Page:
Monday, November 06, 2006

Closing: Last Minute Negotiations

Here's an interesting dilemma. Remember my DIY vs. PAY rule? This time the question is not exactly whether to do it myself or pay someone else. It's whether to wait a week for the condo sponsor to do it, thereby delaying my closing further, OR accept a credit at closing to deal with having the work done on my own. (DIN vs. ATB: Do It Now vs. Avoid the Bullsh*t)
They're painting and installing the window and doing most of what I have asked for them to do. But the floor needs to be refinished in spots due to some damage during the construction. The floor guys the sponsor uses won't be able to do it right away... so should I just hire my own person who can do it right after I close?
Part of the reason I ended up deciding to buy this condo was that it would all be new and I wouldn't have to deal with having work done. The idea of renovating kind of appeals to me, but it's a total pain in the neck, especially for a woman living alone. But on the other hand, a credit of a few thousand dollars is very attractive to me! So I called in the family construction network again, to see what it would cost me to get this work done. Turns out that my connections-- and an all-cash payment-- will get me a price of WAY less than the credit I'm being offered, even when you factor in the cost of owning the place for a few days while it's unavailable to me to actually live in. So I think I'm going to take the money and run!


Anonymous said...

Good Idea. If you have the estimate and can find it for less, take the money and run!

mOOm said...

I'd do it and get rid of the annoying apartment construction people.... on the other hand are there any warranty issues involved if they do the work themselves? I know my brother moved into new construction and there were ongoing issues for a long time. But if you accept their deal now and something else comes up could that be an issue?

Anonymous said...

Excellent point about the warranty- you will most likely be accepting the condo "as is" if you choose to take the credit. Could still be worth it, but ask a lot of questions about what happens 1 week, 1 month later when/if you have a problem.

Anonymous said...

I think it depends on how bad the flaws are and whether you plan to do the work before you move in or later.

I lived in a house that needed floor work done and never got around to refinishing until I prepared it for sale. They turned out so beautiful and I never got to enjoy them myself, because as a single woman, I never had the energy to plan the work, including moving all my furniture out, and organize myself to squat elsewhere while I waited for them to be ready for me to move back in.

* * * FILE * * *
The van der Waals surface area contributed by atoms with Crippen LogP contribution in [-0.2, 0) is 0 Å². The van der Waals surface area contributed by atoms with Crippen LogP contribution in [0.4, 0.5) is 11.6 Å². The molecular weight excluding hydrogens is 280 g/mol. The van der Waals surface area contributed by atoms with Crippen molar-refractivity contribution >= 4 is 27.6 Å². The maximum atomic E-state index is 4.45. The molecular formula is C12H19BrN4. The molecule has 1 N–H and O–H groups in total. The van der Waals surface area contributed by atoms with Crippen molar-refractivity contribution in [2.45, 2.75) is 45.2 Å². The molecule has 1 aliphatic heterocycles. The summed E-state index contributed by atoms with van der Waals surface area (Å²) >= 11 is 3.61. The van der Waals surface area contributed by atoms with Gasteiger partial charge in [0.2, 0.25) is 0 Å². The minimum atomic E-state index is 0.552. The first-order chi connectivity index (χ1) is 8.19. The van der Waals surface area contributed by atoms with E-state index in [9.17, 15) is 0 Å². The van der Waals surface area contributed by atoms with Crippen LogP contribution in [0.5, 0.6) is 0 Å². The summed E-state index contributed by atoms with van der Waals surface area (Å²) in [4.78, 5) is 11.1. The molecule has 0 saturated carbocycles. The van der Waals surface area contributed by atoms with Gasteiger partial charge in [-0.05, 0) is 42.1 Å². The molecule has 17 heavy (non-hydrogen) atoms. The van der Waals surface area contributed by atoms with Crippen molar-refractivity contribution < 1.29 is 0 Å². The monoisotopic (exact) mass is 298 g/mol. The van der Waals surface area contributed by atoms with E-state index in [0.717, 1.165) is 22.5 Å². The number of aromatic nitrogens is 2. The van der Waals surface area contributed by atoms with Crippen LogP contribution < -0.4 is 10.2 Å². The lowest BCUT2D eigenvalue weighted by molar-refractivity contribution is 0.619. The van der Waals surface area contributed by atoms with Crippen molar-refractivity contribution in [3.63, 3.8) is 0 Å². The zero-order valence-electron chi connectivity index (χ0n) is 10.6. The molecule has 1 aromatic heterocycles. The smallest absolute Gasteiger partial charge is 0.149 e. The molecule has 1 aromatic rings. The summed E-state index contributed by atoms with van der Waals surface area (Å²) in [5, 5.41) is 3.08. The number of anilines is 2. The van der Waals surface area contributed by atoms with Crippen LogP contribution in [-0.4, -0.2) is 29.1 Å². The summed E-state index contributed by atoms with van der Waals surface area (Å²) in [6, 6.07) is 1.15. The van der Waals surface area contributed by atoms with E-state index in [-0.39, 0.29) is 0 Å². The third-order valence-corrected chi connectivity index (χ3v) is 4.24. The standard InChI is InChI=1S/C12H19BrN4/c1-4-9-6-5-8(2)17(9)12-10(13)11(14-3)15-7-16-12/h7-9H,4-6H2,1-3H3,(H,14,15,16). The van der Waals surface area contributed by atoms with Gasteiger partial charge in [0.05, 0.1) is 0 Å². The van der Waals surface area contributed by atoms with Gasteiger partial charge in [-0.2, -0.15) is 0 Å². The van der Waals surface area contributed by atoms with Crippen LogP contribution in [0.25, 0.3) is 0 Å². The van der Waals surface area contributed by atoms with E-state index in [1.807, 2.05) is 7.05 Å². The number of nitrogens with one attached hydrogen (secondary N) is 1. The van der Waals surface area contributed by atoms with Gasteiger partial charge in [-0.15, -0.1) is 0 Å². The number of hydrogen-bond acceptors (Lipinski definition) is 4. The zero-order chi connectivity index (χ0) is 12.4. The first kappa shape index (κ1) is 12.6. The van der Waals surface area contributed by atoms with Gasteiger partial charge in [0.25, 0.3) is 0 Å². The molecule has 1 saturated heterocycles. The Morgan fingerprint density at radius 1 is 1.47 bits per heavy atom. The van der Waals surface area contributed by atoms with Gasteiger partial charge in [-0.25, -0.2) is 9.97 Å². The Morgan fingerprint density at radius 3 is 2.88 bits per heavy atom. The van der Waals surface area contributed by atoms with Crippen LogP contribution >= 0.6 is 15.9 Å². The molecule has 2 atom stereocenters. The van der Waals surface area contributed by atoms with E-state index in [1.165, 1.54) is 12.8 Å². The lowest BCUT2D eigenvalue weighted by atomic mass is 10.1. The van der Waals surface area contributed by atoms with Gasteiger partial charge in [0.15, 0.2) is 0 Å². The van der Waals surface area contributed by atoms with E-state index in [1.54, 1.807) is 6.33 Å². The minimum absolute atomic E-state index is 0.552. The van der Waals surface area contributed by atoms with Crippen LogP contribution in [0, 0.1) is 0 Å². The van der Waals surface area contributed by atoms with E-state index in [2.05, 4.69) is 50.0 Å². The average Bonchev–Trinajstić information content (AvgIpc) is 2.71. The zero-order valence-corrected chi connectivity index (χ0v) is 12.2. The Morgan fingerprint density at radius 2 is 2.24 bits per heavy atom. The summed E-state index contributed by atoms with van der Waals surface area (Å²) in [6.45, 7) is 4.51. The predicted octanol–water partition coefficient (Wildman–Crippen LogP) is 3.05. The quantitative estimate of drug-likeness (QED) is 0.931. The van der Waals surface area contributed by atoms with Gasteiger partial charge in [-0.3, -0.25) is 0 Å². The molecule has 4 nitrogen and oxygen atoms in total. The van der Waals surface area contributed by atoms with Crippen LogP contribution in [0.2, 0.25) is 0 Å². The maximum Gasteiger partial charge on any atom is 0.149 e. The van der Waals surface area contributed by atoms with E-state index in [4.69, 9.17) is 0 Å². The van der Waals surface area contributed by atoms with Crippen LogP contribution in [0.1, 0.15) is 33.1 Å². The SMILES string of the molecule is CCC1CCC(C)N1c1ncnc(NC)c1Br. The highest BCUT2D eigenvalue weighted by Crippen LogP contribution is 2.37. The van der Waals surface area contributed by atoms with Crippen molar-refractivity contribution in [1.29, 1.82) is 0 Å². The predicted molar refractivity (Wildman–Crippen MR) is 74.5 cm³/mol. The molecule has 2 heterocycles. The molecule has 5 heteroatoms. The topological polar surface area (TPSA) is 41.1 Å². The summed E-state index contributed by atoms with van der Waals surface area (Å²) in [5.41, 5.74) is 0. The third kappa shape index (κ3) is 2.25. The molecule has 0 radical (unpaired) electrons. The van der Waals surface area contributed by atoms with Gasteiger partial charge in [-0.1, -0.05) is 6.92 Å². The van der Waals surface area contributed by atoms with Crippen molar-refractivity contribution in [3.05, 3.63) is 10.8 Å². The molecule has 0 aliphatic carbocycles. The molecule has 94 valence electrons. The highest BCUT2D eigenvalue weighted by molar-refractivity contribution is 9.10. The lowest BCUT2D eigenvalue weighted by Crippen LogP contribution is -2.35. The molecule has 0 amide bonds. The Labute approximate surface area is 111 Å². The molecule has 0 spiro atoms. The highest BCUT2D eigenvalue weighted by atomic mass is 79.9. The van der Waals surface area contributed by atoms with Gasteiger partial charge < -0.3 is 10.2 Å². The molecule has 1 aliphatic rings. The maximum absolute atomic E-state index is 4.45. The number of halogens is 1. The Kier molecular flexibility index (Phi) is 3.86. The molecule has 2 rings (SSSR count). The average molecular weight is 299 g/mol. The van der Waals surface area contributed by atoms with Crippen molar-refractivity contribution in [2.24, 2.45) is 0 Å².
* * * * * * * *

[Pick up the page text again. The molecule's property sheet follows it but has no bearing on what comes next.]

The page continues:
I can't tell if you actually closed yet - If it were me and I could swing it, I would draw on that near-empty well of patience, delay closing and wait for them to do it right rather than move in. Construction companies rely on your eagerness to get in there to get away with sub-standard work.

One of the other things I've found in my most recent home purchase (just moved in 4 months ago), I settled for a lot of things that I thought were simple little fixes (electrical outlet doesn't work, broken sprinkler, etc.). I found that the things that weren't fixed before the sale of the house weren't fixed for a reason: there was some other underlying problem much bigger than what seemed like a minor problem. Let's hope this is not your case with construction damange to the floors...

Back to delaying close if you can... I have also had a new construction house, and it took more than a year for me to get my oven working through the company because once I took possession, they held all the cards and I was continuously pushed to the back burner.

It's not the penny, it's the point!

IRA said...

I agree with anonymous above. Delay the closing and have the builder refinish the floors. If they break something while they're in there, you won't have any arguments about who is responsible for fixing what. I mentioned in a previous post all of the issues that I needed to resolve after I moved in. Every time one of the contractors fixed one thing on the punch list, they messed up something else. I think all told, they repaired and repainted the same wall 3 times. Also, if you use your own person, that person may need to coordinate or work around your builder's construction schedule. In my current condo building, you have to schedule construction with the management company (reserve the elevator, get permission to park near the building to drop off materials, have the building engineer monitor the work, etc.). It's a heck of a lot easier to have the builder do all of that for you. Just my two cents worth.